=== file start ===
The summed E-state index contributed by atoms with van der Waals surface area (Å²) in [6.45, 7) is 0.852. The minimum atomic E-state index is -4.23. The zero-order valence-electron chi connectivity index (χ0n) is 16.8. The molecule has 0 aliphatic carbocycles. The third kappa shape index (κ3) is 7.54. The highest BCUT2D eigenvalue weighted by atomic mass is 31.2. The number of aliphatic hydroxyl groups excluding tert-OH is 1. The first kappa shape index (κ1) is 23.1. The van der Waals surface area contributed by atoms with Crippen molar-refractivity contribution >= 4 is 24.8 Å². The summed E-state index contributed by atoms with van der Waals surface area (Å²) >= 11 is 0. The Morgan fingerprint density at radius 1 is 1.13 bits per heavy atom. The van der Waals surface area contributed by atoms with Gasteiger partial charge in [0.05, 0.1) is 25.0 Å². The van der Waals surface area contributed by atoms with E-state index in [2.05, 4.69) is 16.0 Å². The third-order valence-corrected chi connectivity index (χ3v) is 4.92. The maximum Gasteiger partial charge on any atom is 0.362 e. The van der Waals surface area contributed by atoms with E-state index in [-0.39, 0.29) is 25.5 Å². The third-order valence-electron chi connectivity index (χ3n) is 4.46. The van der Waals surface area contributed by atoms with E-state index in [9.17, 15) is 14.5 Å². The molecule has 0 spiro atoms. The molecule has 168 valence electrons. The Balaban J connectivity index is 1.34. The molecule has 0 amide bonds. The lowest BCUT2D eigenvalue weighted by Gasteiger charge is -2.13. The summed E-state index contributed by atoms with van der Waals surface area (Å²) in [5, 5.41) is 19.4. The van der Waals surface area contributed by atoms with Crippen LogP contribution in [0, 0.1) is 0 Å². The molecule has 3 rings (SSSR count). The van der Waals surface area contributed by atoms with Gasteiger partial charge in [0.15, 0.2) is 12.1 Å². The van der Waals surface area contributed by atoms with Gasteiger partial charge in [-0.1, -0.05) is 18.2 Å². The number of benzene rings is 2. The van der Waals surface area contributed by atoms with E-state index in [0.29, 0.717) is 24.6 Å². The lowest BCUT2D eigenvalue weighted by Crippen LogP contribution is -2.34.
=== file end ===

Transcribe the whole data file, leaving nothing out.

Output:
The summed E-state index contributed by atoms with van der Waals surface area (Å²) in [6.45, 7) is 0.852. The minimum atomic E-state index is -4.23. The zero-order valence-electron chi connectivity index (χ0n) is 16.8. The molecule has 0 aliphatic carbocycles. The third kappa shape index (κ3) is 7.54. The highest BCUT2D eigenvalue weighted by atomic mass is 31.2. The number of aliphatic hydroxyl groups excluding tert-OH is 1. The first kappa shape index (κ1) is 23.1. The van der Waals surface area contributed by atoms with Crippen molar-refractivity contribution >= 4 is 24.8 Å². The summed E-state index contributed by atoms with van der Waals surface area (Å²) >= 11 is 0. The Morgan fingerprint density at radius 1 is 1.13 bits per heavy atom. The van der Waals surface area contributed by atoms with Gasteiger partial charge in [0.05, 0.1) is 25.0 Å². The van der Waals surface area contributed by atoms with E-state index in [2.05, 4.69) is 16.0 Å². The third-order valence-corrected chi connectivity index (χ3v) is 4.92. The maximum Gasteiger partial charge on any atom is 0.362 e. The van der Waals surface area contributed by atoms with E-state index in [-0.39, 0.29) is 25.5 Å². The third-order valence-electron chi connectivity index (χ3n) is 4.46. The van der Waals surface area contributed by atoms with E-state index in [9.17, 15) is 14.5 Å². The molecule has 0 spiro atoms. The molecule has 168 valence electrons. The Balaban J connectivity index is 1.34. The molecule has 0 amide bonds. The lowest BCUT2D eigenvalue weighted by Gasteiger charge is -2.13. The summed E-state index contributed by atoms with van der Waals surface area (Å²) in [5, 5.41) is 19.4. The van der Waals surface area contributed by atoms with Crippen LogP contribution in [0, 0.1) is 0 Å². The molecule has 3 rings (SSSR count). The van der Waals surface area contributed by atoms with Gasteiger partial charge in [0.15, 0.2) is 12.1 Å². The van der Waals surface area contributed by atoms with Gasteiger partial charge in [-0.1, -0.05) is 18.2 Å². The number of benzene rings is 2. The van der Waals surface area contributed by atoms with E-state index in [0.29, 0.717) is 24.6 Å². The lowest BCUT2D eigenvalue weighted by Crippen LogP contribution is -2.34.